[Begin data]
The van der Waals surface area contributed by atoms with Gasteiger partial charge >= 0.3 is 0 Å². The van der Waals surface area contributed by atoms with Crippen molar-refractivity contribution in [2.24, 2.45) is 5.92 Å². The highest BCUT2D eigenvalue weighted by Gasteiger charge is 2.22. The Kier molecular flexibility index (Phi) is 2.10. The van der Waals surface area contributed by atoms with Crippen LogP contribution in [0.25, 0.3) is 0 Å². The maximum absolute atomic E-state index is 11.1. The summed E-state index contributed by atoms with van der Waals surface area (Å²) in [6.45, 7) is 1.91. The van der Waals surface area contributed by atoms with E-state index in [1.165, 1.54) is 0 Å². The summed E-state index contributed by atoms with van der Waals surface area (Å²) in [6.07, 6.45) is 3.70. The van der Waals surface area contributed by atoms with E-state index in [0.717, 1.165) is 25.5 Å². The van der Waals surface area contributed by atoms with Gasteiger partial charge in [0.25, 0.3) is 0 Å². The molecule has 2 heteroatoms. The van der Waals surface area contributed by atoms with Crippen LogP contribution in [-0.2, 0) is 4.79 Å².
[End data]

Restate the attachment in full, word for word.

The van der Waals surface area contributed by atoms with Gasteiger partial charge >= 0.3 is 0 Å². The van der Waals surface area contributed by atoms with Crippen molar-refractivity contribution in [2.24, 2.45) is 5.92 Å². The highest BCUT2D eigenvalue weighted by Gasteiger charge is 2.22. The Kier molecular flexibility index (Phi) is 2.10. The van der Waals surface area contributed by atoms with Crippen LogP contribution in [0.25, 0.3) is 0 Å². The maximum absolute atomic E-state index is 11.1. The summed E-state index contributed by atoms with van der Waals surface area (Å²) in [6.45, 7) is 1.91. The van der Waals surface area contributed by atoms with E-state index in [1.165, 1.54) is 0 Å². The summed E-state index contributed by atoms with van der Waals surface area (Å²) in [6.07, 6.45) is 3.70. The van der Waals surface area contributed by atoms with E-state index in [0.717, 1.165) is 25.5 Å². The van der Waals surface area contributed by atoms with Gasteiger partial charge in [0.25, 0.3) is 0 Å². The molecule has 2 heteroatoms. The van der Waals surface area contributed by atoms with Crippen LogP contribution in [-0.2, 0) is 4.79 Å².